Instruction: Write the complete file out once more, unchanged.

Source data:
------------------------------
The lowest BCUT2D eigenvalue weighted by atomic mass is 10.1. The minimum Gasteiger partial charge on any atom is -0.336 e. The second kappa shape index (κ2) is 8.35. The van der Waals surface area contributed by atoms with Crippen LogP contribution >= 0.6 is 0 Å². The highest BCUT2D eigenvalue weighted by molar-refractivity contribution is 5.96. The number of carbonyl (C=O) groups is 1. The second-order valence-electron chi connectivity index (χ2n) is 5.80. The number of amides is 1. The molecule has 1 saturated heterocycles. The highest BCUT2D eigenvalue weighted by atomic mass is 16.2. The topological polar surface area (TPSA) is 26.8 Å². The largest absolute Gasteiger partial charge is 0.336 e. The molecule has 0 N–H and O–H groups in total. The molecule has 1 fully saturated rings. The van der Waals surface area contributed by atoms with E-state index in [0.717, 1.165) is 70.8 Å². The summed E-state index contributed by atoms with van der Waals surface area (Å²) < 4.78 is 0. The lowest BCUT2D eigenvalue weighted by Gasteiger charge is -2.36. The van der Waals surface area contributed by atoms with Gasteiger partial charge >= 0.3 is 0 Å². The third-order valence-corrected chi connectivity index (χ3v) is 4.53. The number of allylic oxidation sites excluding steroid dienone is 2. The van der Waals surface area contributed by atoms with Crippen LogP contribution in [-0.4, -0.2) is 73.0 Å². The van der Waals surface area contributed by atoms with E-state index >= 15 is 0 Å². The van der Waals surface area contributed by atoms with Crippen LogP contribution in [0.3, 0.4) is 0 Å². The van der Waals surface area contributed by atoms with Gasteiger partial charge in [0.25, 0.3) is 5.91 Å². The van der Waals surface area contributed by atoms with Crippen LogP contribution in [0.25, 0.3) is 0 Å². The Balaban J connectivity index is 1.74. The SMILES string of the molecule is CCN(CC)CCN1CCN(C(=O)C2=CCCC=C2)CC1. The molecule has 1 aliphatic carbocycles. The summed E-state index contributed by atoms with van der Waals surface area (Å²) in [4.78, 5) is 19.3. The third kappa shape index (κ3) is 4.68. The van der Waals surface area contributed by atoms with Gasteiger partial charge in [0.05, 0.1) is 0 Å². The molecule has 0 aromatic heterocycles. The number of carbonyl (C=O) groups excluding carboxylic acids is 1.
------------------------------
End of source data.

The lowest BCUT2D eigenvalue weighted by atomic mass is 10.1. The minimum Gasteiger partial charge on any atom is -0.336 e. The second kappa shape index (κ2) is 8.35. The van der Waals surface area contributed by atoms with Crippen LogP contribution >= 0.6 is 0 Å². The highest BCUT2D eigenvalue weighted by molar-refractivity contribution is 5.96. The number of carbonyl (C=O) groups is 1. The second-order valence-electron chi connectivity index (χ2n) is 5.80. The number of amides is 1. The molecule has 1 saturated heterocycles. The highest BCUT2D eigenvalue weighted by atomic mass is 16.2. The topological polar surface area (TPSA) is 26.8 Å². The largest absolute Gasteiger partial charge is 0.336 e. The molecule has 0 N–H and O–H groups in total. The molecule has 1 fully saturated rings. The van der Waals surface area contributed by atoms with E-state index in [0.717, 1.165) is 70.8 Å². The summed E-state index contributed by atoms with van der Waals surface area (Å²) < 4.78 is 0. The lowest BCUT2D eigenvalue weighted by Gasteiger charge is -2.36. The van der Waals surface area contributed by atoms with Gasteiger partial charge >= 0.3 is 0 Å². The third-order valence-corrected chi connectivity index (χ3v) is 4.53. The number of allylic oxidation sites excluding steroid dienone is 2. The van der Waals surface area contributed by atoms with Crippen LogP contribution in [-0.4, -0.2) is 73.0 Å². The van der Waals surface area contributed by atoms with E-state index >= 15 is 0 Å². The van der Waals surface area contributed by atoms with Crippen LogP contribution in [0.3, 0.4) is 0 Å². The van der Waals surface area contributed by atoms with Gasteiger partial charge in [0.25, 0.3) is 5.91 Å². The van der Waals surface area contributed by atoms with Crippen LogP contribution in [0.25, 0.3) is 0 Å². The Balaban J connectivity index is 1.74. The SMILES string of the molecule is CCN(CC)CCN1CCN(C(=O)C2=CCCC=C2)CC1. The molecule has 1 aliphatic carbocycles. The summed E-state index contributed by atoms with van der Waals surface area (Å²) in [4.78, 5) is 19.3. The third kappa shape index (κ3) is 4.68. The van der Waals surface area contributed by atoms with Gasteiger partial charge in [0.05, 0.1) is 0 Å². The molecule has 0 aromatic heterocycles. The number of carbonyl (C=O) groups excluding carboxylic acids is 1.